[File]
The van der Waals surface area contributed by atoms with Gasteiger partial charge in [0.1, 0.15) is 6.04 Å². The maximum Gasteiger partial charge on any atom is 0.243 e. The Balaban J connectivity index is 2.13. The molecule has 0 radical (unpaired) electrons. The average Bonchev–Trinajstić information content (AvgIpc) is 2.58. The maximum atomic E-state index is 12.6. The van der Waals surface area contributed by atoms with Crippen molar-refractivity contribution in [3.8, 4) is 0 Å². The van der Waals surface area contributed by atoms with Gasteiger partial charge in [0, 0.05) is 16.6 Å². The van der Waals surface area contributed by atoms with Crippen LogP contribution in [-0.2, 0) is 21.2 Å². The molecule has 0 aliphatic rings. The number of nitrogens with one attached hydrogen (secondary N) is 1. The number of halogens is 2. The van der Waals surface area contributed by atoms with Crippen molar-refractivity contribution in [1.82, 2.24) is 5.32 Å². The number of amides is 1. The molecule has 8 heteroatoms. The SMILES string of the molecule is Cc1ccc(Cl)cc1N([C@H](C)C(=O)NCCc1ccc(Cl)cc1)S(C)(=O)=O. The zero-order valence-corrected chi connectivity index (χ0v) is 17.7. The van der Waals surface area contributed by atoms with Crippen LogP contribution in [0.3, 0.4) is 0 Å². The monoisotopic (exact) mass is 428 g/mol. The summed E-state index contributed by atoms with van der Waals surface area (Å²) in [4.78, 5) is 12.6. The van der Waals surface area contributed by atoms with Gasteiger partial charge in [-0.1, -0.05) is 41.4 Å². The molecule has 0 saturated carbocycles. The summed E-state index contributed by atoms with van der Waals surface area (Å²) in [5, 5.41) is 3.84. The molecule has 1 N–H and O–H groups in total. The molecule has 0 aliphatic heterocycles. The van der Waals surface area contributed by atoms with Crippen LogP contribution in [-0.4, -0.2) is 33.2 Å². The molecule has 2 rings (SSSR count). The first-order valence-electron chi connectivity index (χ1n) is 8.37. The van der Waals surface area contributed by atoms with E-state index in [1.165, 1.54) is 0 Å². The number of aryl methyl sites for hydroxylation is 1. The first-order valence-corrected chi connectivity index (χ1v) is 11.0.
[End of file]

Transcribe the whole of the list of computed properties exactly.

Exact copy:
The van der Waals surface area contributed by atoms with Gasteiger partial charge in [0.1, 0.15) is 6.04 Å². The maximum Gasteiger partial charge on any atom is 0.243 e. The Balaban J connectivity index is 2.13. The molecule has 0 radical (unpaired) electrons. The average Bonchev–Trinajstić information content (AvgIpc) is 2.58. The maximum atomic E-state index is 12.6. The van der Waals surface area contributed by atoms with Crippen molar-refractivity contribution in [3.8, 4) is 0 Å². The van der Waals surface area contributed by atoms with Gasteiger partial charge in [0, 0.05) is 16.6 Å². The van der Waals surface area contributed by atoms with Crippen LogP contribution in [-0.2, 0) is 21.2 Å². The molecule has 0 aliphatic rings. The number of nitrogens with one attached hydrogen (secondary N) is 1. The number of halogens is 2. The van der Waals surface area contributed by atoms with Crippen molar-refractivity contribution in [1.82, 2.24) is 5.32 Å². The number of amides is 1. The molecule has 8 heteroatoms. The SMILES string of the molecule is Cc1ccc(Cl)cc1N([C@H](C)C(=O)NCCc1ccc(Cl)cc1)S(C)(=O)=O. The zero-order valence-corrected chi connectivity index (χ0v) is 17.7. The van der Waals surface area contributed by atoms with Crippen LogP contribution in [0.3, 0.4) is 0 Å². The monoisotopic (exact) mass is 428 g/mol. The summed E-state index contributed by atoms with van der Waals surface area (Å²) in [4.78, 5) is 12.6. The van der Waals surface area contributed by atoms with Gasteiger partial charge in [-0.1, -0.05) is 41.4 Å². The molecule has 0 saturated carbocycles. The summed E-state index contributed by atoms with van der Waals surface area (Å²) in [5, 5.41) is 3.84. The molecule has 1 N–H and O–H groups in total. The molecule has 0 aliphatic heterocycles. The van der Waals surface area contributed by atoms with Crippen LogP contribution in [-0.4, -0.2) is 33.2 Å². The molecule has 2 rings (SSSR count). The first-order valence-electron chi connectivity index (χ1n) is 8.37. The van der Waals surface area contributed by atoms with E-state index in [1.165, 1.54) is 0 Å². The number of aryl methyl sites for hydroxylation is 1. The first-order valence-corrected chi connectivity index (χ1v) is 11.0.